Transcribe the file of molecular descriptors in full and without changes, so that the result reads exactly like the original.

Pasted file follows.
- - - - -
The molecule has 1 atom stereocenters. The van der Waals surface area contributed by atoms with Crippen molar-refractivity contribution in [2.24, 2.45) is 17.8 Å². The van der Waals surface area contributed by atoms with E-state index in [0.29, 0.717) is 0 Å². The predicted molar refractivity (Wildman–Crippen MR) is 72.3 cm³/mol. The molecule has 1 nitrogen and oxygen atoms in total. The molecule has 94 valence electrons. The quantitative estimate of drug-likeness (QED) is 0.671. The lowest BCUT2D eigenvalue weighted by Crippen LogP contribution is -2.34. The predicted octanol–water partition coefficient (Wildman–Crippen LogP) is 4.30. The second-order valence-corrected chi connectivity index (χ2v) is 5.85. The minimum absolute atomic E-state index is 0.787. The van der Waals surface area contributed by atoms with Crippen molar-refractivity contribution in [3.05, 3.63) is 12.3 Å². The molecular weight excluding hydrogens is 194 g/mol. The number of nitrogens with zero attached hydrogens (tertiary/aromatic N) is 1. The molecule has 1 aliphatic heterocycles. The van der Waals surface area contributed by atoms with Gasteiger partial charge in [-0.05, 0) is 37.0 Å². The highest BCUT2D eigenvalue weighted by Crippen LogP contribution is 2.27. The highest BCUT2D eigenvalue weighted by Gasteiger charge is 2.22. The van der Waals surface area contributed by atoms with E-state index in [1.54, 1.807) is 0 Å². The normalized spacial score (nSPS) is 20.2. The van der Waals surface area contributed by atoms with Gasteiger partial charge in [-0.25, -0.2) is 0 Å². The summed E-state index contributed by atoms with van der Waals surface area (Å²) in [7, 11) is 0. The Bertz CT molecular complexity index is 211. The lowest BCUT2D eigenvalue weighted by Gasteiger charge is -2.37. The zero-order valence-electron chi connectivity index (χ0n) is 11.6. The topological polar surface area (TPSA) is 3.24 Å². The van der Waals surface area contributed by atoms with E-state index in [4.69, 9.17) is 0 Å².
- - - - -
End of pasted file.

The molecule has 1 atom stereocenters. The van der Waals surface area contributed by atoms with Crippen molar-refractivity contribution in [2.24, 2.45) is 17.8 Å². The van der Waals surface area contributed by atoms with E-state index in [0.29, 0.717) is 0 Å². The predicted molar refractivity (Wildman–Crippen MR) is 72.3 cm³/mol. The molecule has 1 nitrogen and oxygen atoms in total. The molecule has 94 valence electrons. The quantitative estimate of drug-likeness (QED) is 0.671. The lowest BCUT2D eigenvalue weighted by Crippen LogP contribution is -2.34. The predicted octanol–water partition coefficient (Wildman–Crippen LogP) is 4.30. The second-order valence-corrected chi connectivity index (χ2v) is 5.85. The minimum absolute atomic E-state index is 0.787. The van der Waals surface area contributed by atoms with Crippen molar-refractivity contribution in [3.05, 3.63) is 12.3 Å². The molecular weight excluding hydrogens is 194 g/mol. The number of nitrogens with zero attached hydrogens (tertiary/aromatic N) is 1. The molecule has 1 aliphatic heterocycles. The van der Waals surface area contributed by atoms with Gasteiger partial charge in [-0.05, 0) is 37.0 Å². The highest BCUT2D eigenvalue weighted by Crippen LogP contribution is 2.27. The highest BCUT2D eigenvalue weighted by Gasteiger charge is 2.22. The van der Waals surface area contributed by atoms with E-state index in [1.54, 1.807) is 0 Å². The normalized spacial score (nSPS) is 20.2. The van der Waals surface area contributed by atoms with Gasteiger partial charge in [-0.25, -0.2) is 0 Å². The summed E-state index contributed by atoms with van der Waals surface area (Å²) in [7, 11) is 0. The Bertz CT molecular complexity index is 211. The lowest BCUT2D eigenvalue weighted by Gasteiger charge is -2.37. The zero-order valence-electron chi connectivity index (χ0n) is 11.6. The topological polar surface area (TPSA) is 3.24 Å². The van der Waals surface area contributed by atoms with E-state index in [4.69, 9.17) is 0 Å².